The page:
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Early Australian Cinema (film article)

Posted on March 5, 2010 at 12:55 AM

Australia was actually very prolific during the early days of cinema/silent film, along with France and America. Arguably the world's first film studio, The Limelight Department, operated in Melbourne from 1897-1910. Victoria also laid claim to the first full-length feature film, The Story of the Kelly Gang. Though for some reason, after WWI our industry evaporated. Some blame the rise in censorship, the lack of competition between studios, and the fact that American films were cheaper to screen than local ones; while others blame the monopoly over production, distribution and exhibition established by the Australasian Films and Union Theaters, which shut out small, local producers and only allowed US films to be screened in their cinemas.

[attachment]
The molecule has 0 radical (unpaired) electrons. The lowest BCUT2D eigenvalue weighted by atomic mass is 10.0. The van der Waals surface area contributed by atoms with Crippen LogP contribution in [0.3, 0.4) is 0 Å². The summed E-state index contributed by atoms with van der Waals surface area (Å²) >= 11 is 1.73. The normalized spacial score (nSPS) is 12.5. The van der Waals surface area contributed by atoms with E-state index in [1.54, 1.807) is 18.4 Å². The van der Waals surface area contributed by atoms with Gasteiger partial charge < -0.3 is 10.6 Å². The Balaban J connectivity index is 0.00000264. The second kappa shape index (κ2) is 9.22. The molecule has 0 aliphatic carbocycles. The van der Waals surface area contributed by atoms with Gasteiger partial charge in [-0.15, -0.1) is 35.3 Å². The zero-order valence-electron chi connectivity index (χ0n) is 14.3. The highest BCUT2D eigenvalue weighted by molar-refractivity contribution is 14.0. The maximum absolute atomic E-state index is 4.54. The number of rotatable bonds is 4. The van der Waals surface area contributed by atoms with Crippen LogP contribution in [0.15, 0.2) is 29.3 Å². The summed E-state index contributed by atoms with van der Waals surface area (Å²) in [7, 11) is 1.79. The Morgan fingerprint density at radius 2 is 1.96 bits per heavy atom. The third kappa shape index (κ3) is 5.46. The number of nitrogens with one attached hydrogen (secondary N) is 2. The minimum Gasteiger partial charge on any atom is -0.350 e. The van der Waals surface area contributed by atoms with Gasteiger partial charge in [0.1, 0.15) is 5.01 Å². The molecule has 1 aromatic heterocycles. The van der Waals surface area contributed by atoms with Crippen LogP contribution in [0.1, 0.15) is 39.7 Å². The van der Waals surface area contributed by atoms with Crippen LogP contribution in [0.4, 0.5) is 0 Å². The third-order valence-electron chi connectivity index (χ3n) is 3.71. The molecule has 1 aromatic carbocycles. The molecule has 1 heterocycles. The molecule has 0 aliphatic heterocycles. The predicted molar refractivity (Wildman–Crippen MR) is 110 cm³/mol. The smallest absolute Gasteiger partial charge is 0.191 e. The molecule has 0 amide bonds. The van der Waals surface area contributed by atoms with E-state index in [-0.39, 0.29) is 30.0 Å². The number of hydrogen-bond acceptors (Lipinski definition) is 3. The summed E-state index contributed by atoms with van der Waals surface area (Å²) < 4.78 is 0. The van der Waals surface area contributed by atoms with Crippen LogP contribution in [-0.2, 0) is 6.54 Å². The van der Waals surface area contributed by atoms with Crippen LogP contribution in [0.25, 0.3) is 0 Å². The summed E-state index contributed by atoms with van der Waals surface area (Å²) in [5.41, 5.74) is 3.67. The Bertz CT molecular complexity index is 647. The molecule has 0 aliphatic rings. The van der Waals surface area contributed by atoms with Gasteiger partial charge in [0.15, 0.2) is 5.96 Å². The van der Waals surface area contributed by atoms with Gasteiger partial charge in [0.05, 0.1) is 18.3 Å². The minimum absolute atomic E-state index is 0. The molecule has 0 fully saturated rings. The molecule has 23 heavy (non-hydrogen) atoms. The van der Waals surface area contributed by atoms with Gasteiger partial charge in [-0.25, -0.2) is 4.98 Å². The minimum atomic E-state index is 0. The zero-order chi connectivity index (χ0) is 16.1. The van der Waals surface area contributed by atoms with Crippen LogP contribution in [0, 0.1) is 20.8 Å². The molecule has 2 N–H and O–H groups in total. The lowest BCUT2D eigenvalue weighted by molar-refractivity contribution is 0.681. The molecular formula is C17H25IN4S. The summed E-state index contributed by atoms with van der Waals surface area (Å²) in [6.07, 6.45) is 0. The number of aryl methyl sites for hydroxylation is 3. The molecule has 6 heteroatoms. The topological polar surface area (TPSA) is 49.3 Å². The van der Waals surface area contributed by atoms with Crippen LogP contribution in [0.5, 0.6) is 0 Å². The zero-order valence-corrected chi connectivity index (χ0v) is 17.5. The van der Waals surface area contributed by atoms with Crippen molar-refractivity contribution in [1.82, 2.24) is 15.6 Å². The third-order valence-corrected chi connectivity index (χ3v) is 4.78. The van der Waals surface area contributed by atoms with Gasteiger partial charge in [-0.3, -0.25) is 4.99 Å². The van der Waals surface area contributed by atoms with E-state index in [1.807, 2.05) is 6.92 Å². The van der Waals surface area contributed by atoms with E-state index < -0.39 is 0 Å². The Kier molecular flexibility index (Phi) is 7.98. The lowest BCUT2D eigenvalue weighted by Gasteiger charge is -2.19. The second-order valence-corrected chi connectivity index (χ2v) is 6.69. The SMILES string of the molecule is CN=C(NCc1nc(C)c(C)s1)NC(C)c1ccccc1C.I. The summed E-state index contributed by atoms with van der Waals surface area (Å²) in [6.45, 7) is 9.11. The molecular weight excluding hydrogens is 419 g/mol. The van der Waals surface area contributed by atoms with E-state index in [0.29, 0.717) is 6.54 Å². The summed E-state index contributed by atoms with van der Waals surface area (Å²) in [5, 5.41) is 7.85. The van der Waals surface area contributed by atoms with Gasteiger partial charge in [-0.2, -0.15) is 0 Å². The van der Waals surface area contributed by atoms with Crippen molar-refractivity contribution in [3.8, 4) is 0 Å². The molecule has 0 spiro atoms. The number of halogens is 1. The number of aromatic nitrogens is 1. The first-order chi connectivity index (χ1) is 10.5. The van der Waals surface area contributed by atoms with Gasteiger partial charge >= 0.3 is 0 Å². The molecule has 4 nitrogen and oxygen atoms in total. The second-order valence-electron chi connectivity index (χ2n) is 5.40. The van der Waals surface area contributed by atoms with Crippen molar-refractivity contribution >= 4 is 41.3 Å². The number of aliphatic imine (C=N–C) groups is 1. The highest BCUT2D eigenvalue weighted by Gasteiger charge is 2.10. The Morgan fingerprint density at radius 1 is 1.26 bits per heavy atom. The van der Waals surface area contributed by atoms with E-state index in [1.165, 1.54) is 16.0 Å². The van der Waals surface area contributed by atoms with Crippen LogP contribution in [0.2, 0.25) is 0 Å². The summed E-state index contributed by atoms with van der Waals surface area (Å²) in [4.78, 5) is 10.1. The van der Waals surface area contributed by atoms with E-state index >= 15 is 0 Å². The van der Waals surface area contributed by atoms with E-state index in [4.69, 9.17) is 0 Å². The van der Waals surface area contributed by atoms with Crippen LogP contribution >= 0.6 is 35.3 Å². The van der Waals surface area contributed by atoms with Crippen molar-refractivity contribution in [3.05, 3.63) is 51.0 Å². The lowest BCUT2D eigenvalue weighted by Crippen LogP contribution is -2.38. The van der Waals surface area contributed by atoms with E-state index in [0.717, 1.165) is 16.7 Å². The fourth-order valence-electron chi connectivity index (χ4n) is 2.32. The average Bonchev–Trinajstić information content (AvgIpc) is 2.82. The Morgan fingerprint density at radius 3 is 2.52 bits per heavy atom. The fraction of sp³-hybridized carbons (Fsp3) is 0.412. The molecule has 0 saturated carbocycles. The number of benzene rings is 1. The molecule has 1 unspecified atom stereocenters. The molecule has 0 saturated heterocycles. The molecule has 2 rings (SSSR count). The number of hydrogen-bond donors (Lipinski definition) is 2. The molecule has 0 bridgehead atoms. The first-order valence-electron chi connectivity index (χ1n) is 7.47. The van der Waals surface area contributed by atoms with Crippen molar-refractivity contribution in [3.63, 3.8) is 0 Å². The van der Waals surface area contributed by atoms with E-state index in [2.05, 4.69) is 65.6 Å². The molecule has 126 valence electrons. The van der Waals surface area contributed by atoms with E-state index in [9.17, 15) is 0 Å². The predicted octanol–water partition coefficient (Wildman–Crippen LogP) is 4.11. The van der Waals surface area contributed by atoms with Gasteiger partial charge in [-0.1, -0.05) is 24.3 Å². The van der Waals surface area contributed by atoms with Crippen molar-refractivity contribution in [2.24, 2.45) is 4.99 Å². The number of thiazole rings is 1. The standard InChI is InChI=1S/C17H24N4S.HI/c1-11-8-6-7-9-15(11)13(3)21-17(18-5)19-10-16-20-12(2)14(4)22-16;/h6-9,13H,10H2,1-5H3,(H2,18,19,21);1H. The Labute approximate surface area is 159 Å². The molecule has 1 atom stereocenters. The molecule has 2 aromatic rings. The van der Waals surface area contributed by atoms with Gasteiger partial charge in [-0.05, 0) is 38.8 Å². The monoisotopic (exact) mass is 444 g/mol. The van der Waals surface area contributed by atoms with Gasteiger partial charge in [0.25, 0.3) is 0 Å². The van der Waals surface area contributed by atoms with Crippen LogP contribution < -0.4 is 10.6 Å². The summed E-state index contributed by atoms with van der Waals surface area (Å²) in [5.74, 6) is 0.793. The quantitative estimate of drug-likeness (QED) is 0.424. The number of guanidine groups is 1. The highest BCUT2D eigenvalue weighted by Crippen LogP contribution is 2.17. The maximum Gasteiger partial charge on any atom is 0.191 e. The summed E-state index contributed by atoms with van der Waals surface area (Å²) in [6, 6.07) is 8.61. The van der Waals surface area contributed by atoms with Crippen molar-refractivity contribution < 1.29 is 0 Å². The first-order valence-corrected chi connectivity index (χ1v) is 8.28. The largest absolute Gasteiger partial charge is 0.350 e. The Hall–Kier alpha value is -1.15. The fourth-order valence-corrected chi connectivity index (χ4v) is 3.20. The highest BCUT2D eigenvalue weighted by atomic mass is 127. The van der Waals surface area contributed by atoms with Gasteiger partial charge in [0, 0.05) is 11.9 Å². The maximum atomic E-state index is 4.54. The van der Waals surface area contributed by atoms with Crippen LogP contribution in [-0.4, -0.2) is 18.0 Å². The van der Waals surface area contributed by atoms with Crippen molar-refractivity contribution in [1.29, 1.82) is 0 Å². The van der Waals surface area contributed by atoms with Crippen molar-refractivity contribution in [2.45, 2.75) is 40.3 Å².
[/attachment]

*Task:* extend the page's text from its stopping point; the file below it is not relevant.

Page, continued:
Regardless, during the talkies and even the introduction of colour film, the Australian film industry remained utterly dormant, until the new wave of arthouse and explosion of exploitation flicks of the 70s and 80s. Check out the brilliant documentary Not Quite Hollywood, for an examination of Australia’s return to the silver screen with films like Picnic at Hanging Rock, Mad Max and Gallipoli.

Categories: ARTICLES, Cinema

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